Sheba was right on the money this morning. 6:05 am was when I felt her cold wet nose, followed by her little snort. It was still pitch black. But I love that part of the day when Preston Avenue was still asleep. No continuous ribbon of cars and only a few foot traffic.
I’m learning to leave my electronics asleep for awhile, indulging myself turning a few pages of written words. Once I start scrolling, one thing would lead to another. The minutes and then the hours would go by. My head and mind stirred and messed up with bad and/or useless information. Instead, these mornings I am reading Stephen Jenkinson’s Die Wise, a Manifesto for Sanity and Soul. It is not an easy read. I can only do a few pages at a time. Now I might have to leave it for a few days.
He didn’t tell me anything that I did not know before. What it did was to take me right back to the workplace I have left 4 years ago. The scenes and talks were so familiar. I know he is coming from an authentic place. He has given a voice to those things and feelings that I’ve experienced and breathed for years but couldn’t articulate. I am grateful for that identification. It will help me ‘get over’ and heal from my ‘anxiety’ or ‘trauma’. The book is aptly named. It is a manifesto for sanity and soul. I believe that my anxiety was from the denial of all the feelings I’ve witnessed and experienced in the hallowed halls of the Hospital. But how else could I have carried on working without the denial?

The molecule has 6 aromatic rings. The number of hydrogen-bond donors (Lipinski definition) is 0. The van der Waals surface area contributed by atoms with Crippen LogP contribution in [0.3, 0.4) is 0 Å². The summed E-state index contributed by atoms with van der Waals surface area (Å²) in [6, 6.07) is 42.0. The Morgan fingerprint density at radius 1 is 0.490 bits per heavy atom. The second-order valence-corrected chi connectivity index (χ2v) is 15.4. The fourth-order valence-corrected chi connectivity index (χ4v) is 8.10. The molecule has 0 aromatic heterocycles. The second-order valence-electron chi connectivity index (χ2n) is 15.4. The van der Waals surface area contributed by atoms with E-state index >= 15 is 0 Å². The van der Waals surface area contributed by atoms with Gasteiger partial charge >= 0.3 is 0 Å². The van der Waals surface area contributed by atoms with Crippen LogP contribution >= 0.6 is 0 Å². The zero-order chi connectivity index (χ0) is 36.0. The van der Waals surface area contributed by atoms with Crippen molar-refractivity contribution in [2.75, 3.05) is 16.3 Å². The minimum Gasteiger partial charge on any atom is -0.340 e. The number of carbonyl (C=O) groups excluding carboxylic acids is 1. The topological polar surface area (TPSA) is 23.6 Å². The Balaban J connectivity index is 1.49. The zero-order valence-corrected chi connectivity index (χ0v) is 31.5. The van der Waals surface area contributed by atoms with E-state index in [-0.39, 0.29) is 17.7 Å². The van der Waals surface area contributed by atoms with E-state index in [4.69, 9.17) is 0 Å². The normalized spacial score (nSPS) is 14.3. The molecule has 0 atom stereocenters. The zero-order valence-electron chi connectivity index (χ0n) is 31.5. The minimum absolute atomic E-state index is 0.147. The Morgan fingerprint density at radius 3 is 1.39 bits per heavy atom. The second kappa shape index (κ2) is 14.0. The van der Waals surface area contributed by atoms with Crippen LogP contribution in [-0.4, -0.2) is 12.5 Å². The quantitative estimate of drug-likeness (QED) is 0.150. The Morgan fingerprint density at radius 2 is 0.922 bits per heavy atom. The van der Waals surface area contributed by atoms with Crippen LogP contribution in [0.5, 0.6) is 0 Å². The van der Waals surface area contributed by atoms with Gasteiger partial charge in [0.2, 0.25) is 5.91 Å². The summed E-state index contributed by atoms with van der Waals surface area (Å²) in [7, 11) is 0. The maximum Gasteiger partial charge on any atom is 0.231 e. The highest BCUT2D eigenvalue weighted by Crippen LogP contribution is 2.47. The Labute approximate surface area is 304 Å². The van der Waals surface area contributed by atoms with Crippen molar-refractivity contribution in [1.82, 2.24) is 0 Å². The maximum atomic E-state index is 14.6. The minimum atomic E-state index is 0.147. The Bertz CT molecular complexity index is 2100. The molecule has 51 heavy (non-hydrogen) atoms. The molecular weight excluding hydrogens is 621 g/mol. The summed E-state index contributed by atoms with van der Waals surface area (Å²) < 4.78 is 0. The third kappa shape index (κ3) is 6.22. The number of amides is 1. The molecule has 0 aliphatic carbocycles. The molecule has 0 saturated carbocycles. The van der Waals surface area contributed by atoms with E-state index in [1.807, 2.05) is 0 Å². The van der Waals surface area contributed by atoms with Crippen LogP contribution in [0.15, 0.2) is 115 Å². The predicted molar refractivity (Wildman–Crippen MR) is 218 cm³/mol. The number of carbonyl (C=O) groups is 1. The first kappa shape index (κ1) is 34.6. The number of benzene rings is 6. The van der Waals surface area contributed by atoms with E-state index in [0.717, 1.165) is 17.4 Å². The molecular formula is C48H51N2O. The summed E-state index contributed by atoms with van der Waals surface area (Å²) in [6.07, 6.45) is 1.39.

These things were never talked about that I could remember. Yes, there was a Health Office but that was mostly where you report to after you’ve been off sick. It was like the Prinicpal’s Office. Most of the time I felt like a truant child, not deserving but abusing. Health care was for patients only. But then this was my experience. I don’t know about others. We don’t talk about it much. It was the same way with after retirement. I don’t hear about how others fare. I just hear about the travelling. That’s what I hear the most. Are you going to travel? I felt obligated to travel just because I am retired.
What happened to me was I fell apart. Or that’s what it felt like. Oh, I did some travelling. I was busy most if not all the time. I wasn’t just sitting around having a nervous breakdown. I always took pride in being very functional, no matter what. No one probably knew I was having difficulties except maybe the person living with me. Sheba probably did. She had her own anxiety attacks. They were probably from me. She cushioned me by absorbing some of it. She is my best friend.
I am so lucky to have arrive in this space and time. I can now sit and stay with my feelings without jumping out of my skin. I can acknowledge the good, bad and the ugly. I can sit and read Die Wise – if only a few pages at a time.